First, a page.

Manhattan Hosts the Terrorists
The President has been criticized by many Republicans and by some members of the families of the September 11th families for choosing to prosecute the September 11th conspirators in Manhattan. While the tragedy of September 11, 2001 remains a fresh memory and an unhealed wound for so many Americans and for a large number of New Yorkers, the tragedy of George W. Bush's mishandling of the aftermath of the tragedy remains front in center in our memories as well.
President George W. Bush promoted and supported the use of torture against those captured in the post-September efforts to combat Al Qaeda. He created military courts as venues for prosecuting captured conspirators. He had foreign captives taken to secret prisons outside of the US in order to escape the requirements of the US Constitution related to accused criminals.
The Bush Record is a potent ingredient in the Obama decision to bring these terrorists to Manhattan. Instead of running from the US Constitution and violating international law, President Obama is boldly re-asserting America's role in the world as an example to all nations. He is demonstrating that we are a nation that follows its own laws and believes that it can provide its enemies with guarantees of human rights protections while also holding the world's worst terrorists accountable for their actions.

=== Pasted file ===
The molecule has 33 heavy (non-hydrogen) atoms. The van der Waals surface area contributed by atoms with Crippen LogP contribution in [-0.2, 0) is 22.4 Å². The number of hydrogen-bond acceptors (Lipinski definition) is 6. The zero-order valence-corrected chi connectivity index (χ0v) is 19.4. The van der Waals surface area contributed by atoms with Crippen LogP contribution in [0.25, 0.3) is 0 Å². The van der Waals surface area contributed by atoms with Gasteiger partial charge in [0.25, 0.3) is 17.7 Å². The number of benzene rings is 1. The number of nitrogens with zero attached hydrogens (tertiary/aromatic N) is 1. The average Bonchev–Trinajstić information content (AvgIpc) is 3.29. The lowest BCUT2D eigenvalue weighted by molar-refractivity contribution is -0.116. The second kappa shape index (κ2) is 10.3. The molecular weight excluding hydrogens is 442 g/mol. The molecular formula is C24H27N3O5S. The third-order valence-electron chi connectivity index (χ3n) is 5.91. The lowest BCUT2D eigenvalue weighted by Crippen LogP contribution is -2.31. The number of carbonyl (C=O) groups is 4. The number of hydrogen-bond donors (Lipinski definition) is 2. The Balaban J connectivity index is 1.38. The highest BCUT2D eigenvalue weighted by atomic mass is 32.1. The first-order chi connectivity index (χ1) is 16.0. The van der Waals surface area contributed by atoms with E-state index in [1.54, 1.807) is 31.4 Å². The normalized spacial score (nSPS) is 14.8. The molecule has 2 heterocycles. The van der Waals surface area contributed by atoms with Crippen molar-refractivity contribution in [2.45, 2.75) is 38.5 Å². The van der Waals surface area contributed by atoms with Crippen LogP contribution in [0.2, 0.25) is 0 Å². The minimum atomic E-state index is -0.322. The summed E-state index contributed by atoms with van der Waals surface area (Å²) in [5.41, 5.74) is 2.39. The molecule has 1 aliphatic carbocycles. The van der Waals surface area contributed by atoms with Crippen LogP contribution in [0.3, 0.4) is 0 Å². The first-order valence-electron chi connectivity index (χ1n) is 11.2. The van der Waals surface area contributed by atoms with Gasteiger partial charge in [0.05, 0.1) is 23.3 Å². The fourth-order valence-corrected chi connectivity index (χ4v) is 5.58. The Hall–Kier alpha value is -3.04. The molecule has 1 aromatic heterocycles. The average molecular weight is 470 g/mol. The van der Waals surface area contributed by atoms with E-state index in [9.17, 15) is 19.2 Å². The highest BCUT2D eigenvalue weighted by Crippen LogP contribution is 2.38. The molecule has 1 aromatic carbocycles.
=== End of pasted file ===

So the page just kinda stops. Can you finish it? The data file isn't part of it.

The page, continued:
Manhattanites should take pride in being the venue for the re-emergence of the US as a world leader in the rule of law, human rights, and justice. When these terrorists receive their sentences, they should be sentenced in Manhattan. We are ready for justice to flow down on these terrorists like a mighty stream and wash away both the stain of the Bush abuses and any lingering doubt amongst Americans regarding whether our criminal justice system is adequate in the age of Al Qaeda.
New York City is failing the GED. With enormous numbers of New Yorkers living without a high school diploma, the failures of New York City are creating hurdles to GED test-taking and resulting in very few successful GED testing performances.
As stated in the New York Daily News:
Although 1.6 million city residents older than 16 are not in school and lack a high school diploma, only 28,000 took the high school equivalency test last year to get a General Equivalency Diploma. Just half of the test-takers passed. Statewide, just 60% test-takers passed - making New York's pass rate dead last.
A recent Community Services Society (CSS) report found that there is no single phone number or Web site to find a program or test site, no citywide data that track which programs work and no link between funding and success. "There are really no standards for the prep courses," said David R. Jones, president of the CSS. "Even somebody who couldn't pass the GED themselves could be an instructor."
New York City needs a coordinated effort to draw New York City residents into GED programs, drive them toward the test, and get them positioned to pass the test. If our NYC schools are going to leave more than 1 million of our residence without a high school diploma, our city must provide its residents with a path to opportunities, and passing the GED is a key place from which our city's residence can launch themselves forward. Thus far, New York City is failing.